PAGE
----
“You can’t just name someone to the role of chief health equity officer and expect them to fix it,” Dr. Churchwell said. “There must be a real investment in terms of people, money and structure. You’d never build a new campus, put one person in charge and assume it gets done. You’d have a whole team of architects, structural engineers and operations folks, among many others. It’s the same way with health equity. There must be infrastructure in place.”
Ultimately, health equity goals must align to enterprise goals. “If people cannot see how the goals align to the enterprise strategy, you will have a limited ability to influence in the organization,” said Dr. Neema Stephens, national medical director for health equity at Cigna Healthcare. “At the end of the day we must be intentional about outlining to our workforce how this work supports our enterprise goals — how it enhances patient safety and makes populations healthier. These outcomes can translate to business growth and medical cost savings.”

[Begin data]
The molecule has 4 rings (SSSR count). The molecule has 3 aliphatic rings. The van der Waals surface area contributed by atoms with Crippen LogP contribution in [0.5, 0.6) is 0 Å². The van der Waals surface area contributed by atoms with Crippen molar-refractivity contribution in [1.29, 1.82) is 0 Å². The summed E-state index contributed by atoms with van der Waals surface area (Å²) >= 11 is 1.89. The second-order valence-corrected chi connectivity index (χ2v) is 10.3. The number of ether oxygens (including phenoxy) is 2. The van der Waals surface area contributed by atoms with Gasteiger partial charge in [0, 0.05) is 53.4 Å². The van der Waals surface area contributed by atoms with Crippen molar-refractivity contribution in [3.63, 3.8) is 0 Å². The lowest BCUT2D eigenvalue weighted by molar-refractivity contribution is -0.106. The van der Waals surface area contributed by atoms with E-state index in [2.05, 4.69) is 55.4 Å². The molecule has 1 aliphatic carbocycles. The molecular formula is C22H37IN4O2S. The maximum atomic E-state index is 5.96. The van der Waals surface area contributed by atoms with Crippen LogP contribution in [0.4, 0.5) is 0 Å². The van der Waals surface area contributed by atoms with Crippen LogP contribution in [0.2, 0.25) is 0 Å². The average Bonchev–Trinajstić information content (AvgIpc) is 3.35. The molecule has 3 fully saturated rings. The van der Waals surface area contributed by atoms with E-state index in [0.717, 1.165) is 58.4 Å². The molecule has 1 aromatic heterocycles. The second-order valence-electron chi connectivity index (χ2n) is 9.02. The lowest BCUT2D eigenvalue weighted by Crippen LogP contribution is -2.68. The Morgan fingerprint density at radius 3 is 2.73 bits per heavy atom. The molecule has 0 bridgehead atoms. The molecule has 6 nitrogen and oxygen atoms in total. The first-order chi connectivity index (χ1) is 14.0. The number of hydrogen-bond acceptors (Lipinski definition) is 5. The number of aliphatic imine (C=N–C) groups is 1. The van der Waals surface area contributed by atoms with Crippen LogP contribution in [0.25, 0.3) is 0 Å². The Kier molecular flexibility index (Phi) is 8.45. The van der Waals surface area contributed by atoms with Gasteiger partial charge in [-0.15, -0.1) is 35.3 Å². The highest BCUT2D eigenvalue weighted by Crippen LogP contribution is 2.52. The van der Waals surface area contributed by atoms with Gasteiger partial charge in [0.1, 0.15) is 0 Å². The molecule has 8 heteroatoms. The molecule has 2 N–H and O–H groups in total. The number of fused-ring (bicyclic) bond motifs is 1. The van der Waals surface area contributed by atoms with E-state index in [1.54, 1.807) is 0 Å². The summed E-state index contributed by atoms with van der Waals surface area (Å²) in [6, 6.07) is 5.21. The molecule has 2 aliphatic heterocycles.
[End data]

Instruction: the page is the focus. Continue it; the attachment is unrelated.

3. Recognize there is no one-size-fits-all candidate for a health equity leader
Executive performance depends on how well an individual’s capabilities, leadership style and expertise align with the specific context of the role and situation. This is certainly true for health equity leaders. Depending on the organization, the right person for a health equity job may be a clinician, a public health expert, a public sector leader, a DE&I specialist or even an operations lead.